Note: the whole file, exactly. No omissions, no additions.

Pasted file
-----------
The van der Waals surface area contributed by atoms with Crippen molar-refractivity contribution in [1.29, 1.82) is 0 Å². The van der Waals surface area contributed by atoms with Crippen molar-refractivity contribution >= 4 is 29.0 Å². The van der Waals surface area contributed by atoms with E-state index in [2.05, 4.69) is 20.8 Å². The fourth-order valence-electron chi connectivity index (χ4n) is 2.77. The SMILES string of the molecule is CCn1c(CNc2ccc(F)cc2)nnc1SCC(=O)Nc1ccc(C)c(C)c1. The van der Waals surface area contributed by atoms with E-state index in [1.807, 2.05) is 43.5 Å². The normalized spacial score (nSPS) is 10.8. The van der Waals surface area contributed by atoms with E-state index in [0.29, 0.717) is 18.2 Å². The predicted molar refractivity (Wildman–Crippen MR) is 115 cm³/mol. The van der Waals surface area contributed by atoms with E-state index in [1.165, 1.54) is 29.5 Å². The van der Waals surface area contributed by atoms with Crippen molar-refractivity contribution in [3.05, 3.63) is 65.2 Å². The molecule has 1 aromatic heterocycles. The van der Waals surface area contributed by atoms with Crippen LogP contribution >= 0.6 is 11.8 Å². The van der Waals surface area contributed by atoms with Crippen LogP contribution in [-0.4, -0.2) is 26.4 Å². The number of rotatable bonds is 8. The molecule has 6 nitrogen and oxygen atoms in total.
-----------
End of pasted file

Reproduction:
The van der Waals surface area contributed by atoms with Crippen molar-refractivity contribution in [1.29, 1.82) is 0 Å². The van der Waals surface area contributed by atoms with Crippen molar-refractivity contribution >= 4 is 29.0 Å². The van der Waals surface area contributed by atoms with E-state index in [2.05, 4.69) is 20.8 Å². The fourth-order valence-electron chi connectivity index (χ4n) is 2.77. The SMILES string of the molecule is CCn1c(CNc2ccc(F)cc2)nnc1SCC(=O)Nc1ccc(C)c(C)c1. The van der Waals surface area contributed by atoms with E-state index in [1.807, 2.05) is 43.5 Å². The normalized spacial score (nSPS) is 10.8. The van der Waals surface area contributed by atoms with E-state index in [0.29, 0.717) is 18.2 Å². The predicted molar refractivity (Wildman–Crippen MR) is 115 cm³/mol. The van der Waals surface area contributed by atoms with E-state index in [1.165, 1.54) is 29.5 Å². The van der Waals surface area contributed by atoms with Crippen molar-refractivity contribution in [3.05, 3.63) is 65.2 Å². The molecule has 1 aromatic heterocycles. The van der Waals surface area contributed by atoms with Crippen LogP contribution >= 0.6 is 11.8 Å². The van der Waals surface area contributed by atoms with Crippen LogP contribution in [-0.4, -0.2) is 26.4 Å². The number of rotatable bonds is 8. The molecule has 6 nitrogen and oxygen atoms in total.